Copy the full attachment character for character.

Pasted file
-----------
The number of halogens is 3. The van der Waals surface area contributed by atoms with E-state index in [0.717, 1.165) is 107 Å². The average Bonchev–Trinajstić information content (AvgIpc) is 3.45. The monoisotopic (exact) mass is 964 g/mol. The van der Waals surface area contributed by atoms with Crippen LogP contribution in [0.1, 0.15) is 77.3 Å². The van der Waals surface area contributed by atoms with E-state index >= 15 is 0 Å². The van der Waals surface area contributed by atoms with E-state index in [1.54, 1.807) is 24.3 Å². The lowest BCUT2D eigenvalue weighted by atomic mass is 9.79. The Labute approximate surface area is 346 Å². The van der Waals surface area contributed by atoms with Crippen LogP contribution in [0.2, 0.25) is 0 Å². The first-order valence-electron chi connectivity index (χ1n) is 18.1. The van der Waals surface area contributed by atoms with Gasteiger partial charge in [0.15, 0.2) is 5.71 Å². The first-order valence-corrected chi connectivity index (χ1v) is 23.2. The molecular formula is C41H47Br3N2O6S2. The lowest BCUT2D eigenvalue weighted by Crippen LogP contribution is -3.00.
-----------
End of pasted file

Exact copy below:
The number of halogens is 3. The van der Waals surface area contributed by atoms with E-state index in [0.717, 1.165) is 107 Å². The average Bonchev–Trinajstić information content (AvgIpc) is 3.45. The monoisotopic (exact) mass is 964 g/mol. The van der Waals surface area contributed by atoms with Crippen LogP contribution in [0.1, 0.15) is 77.3 Å². The van der Waals surface area contributed by atoms with E-state index >= 15 is 0 Å². The van der Waals surface area contributed by atoms with E-state index in [1.54, 1.807) is 24.3 Å². The lowest BCUT2D eigenvalue weighted by atomic mass is 9.79. The Labute approximate surface area is 346 Å². The van der Waals surface area contributed by atoms with Crippen LogP contribution in [0.2, 0.25) is 0 Å². The first-order valence-electron chi connectivity index (χ1n) is 18.1. The van der Waals surface area contributed by atoms with Gasteiger partial charge in [0.15, 0.2) is 5.71 Å². The first-order valence-corrected chi connectivity index (χ1v) is 23.2. The molecular formula is C41H47Br3N2O6S2. The lowest BCUT2D eigenvalue weighted by Crippen LogP contribution is -3.00.